The deal between House progressives and centrists on the Build Back Better Act (BBB) held, even after a poorly rendered Congressional Budget Office score that showed the legislation adding to the deficit (primarily because the CBO is barred from showing any benefit from dumping $80 billion into tax enforcement). House passage ensued without incident, unless you call Kevin McCarthy ranting for eight hours an incident.
But that was the easy part. The bill now goes to the Senate, where a certain two senators have withheld final approval for months. And this time, the bipartisan infrastructure bill has already been signed into law, with no chance to make a deal that moves both bills together.
Yet most of the work on BBB is really done. The House “precleared” nearly all of it with the Senate, and Joe Manchin indicated that he would be comfortable with a vote before the end of the year. Congressional Progressive Caucus co-chair Pramila Jayapal (D-WA), who staked her political future on allowing the infrastructure bill to pass first, stated that she has no worries that Manchin will tank BBB.
That doesn’t mean the bill won’t change, in some ways significantly, before reaching the finish line. Several key areas will see alterations; nearly all of them will either reduce the bill’s price tag or raise its revenue. Either way creates a pool of money that must be put to use to make some of the major elements of BBB permanent or more financially secure. It would be policy malpractice to leave these social policies as sitting ducks for future Congresses to kill.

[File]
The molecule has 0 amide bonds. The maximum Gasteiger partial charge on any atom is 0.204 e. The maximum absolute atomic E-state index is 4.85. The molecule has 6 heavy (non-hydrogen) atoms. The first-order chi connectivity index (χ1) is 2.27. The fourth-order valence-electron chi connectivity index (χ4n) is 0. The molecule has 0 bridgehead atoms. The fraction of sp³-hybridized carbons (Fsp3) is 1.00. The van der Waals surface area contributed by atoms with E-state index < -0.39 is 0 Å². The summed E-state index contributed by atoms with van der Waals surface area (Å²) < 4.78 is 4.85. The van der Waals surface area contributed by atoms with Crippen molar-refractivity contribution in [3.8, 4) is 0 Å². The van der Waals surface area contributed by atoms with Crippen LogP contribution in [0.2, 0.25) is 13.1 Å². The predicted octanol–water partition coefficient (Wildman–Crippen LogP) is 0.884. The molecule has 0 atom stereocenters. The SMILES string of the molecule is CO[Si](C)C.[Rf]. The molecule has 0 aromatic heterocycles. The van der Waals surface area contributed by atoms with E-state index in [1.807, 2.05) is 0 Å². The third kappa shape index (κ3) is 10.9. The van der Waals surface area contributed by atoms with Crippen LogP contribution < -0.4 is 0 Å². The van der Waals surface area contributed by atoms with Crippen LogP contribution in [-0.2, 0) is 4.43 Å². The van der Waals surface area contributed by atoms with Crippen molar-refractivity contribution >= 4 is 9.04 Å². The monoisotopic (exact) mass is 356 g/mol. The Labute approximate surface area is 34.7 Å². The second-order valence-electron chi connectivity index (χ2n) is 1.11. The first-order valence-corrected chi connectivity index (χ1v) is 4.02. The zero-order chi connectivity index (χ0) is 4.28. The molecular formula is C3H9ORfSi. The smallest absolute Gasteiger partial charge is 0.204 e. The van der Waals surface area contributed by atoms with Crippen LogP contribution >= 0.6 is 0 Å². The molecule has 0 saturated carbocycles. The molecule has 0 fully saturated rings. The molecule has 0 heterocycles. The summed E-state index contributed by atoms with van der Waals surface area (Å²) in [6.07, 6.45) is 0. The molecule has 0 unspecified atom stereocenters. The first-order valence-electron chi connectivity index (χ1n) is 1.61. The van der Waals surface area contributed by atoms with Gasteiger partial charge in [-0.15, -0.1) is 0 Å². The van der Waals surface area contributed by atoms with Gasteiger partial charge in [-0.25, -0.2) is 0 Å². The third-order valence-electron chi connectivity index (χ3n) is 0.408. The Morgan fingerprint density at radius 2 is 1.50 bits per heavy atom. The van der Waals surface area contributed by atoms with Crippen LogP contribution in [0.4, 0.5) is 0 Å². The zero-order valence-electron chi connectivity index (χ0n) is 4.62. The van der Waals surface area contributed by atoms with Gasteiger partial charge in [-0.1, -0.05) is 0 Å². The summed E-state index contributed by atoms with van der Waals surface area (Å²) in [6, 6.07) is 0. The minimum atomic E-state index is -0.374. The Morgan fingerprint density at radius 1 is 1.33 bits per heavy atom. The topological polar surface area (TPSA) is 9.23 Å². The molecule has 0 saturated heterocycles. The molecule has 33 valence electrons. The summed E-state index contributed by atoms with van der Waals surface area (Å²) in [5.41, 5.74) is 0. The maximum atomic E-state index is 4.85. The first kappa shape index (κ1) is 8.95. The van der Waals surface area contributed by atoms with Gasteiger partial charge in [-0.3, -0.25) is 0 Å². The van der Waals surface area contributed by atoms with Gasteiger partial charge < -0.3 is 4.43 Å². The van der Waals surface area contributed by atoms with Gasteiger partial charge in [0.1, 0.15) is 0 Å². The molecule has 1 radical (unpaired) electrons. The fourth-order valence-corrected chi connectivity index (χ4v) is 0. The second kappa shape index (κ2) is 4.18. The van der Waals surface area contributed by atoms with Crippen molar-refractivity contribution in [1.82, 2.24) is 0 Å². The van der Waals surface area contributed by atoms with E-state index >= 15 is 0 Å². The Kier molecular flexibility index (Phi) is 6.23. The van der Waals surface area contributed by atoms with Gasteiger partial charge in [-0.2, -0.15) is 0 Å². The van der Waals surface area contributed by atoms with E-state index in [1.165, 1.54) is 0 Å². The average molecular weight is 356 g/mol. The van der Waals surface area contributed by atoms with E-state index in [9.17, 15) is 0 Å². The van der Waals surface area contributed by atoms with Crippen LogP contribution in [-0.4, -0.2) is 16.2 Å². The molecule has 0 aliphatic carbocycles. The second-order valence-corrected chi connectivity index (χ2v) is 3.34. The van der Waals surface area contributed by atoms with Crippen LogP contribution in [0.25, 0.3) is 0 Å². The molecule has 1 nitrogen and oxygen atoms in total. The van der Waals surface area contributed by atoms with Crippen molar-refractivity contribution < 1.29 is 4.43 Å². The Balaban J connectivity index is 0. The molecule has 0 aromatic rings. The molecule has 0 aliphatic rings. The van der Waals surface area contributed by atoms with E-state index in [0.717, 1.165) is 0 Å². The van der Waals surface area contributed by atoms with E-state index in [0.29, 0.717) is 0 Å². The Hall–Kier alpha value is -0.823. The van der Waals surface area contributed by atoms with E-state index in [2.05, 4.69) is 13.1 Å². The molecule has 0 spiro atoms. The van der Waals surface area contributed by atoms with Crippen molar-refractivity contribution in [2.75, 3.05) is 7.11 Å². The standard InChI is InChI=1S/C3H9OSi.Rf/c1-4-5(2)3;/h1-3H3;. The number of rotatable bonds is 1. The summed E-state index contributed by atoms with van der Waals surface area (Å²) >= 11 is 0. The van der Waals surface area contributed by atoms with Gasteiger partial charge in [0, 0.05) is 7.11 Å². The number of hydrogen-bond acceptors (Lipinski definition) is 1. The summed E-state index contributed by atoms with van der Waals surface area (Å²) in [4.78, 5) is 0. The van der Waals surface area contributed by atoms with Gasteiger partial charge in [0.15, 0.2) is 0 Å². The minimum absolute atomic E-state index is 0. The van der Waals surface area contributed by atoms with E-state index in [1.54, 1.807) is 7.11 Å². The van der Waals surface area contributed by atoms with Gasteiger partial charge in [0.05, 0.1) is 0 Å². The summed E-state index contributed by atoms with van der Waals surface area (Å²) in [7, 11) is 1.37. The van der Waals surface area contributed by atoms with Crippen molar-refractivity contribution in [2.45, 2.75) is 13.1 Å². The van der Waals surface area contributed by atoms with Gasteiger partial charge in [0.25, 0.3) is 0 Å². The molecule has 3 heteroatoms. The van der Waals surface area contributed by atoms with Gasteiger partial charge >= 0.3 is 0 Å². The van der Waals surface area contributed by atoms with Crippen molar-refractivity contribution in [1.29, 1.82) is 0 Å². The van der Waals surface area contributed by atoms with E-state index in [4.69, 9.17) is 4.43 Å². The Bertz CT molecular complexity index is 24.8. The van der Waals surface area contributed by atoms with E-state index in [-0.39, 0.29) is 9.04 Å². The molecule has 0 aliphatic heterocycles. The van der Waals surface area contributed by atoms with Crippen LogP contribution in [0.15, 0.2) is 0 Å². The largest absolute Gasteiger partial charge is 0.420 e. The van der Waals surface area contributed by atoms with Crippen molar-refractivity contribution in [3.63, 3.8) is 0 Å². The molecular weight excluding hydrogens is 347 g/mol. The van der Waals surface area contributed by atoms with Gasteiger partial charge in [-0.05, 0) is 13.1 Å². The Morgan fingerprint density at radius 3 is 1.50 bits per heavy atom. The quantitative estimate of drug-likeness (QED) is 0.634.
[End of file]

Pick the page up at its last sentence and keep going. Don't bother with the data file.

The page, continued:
I’ve made my views on BBB pretty clear. It’s the product of a hobbled and often captured legislative process, skimping on its programs while also maximizing the hassle that ordinary users will go through to qualify for them. Despite that crucial context, it’s better than most of what comes out of Congress, with important investments in family care, housing, health care affordability, and cash assistance. But outside of making those too poor to pay taxes eligible for the Child Tax Credit, almost none of BBB is made permanent. (Indeed, the increased dollar amount to the Child Tax Credit is extended only through 2022.)
Whether these programs endure will make the difference between a transformative turn toward social welfare and a flash in the pan. And right now, there’s no reason to be confident about the former. It is much easier to let programs expire than to affirmatively repeal them. Given the pessimistic outlook for the midterms, and the severe antipathy to social spending within the Republican caucus, BBB’s investments could survive for just a moment in time.
Progressives have assumed that the BBB programs will prove so popular that it would be political suicide to let them go away. That would be a more reliable bet if the programs weren’t such half measures to begin with.
For example, look at the child care and pre-kindergarten programs, which at six years are the most long-term BBB provisions. The income and activity requirements and co-pays in child care will make the program more difficult to access, and potentially cost-prohibitive in the early years for some families. And both programs require state funding to enact. It’s already a stretch to expect conservative states to assist the Biden agenda, but when the program is temporary and there’s no guarantee the feds won’t drop out after six years, that makes states extremely unlikely to adopt the programs.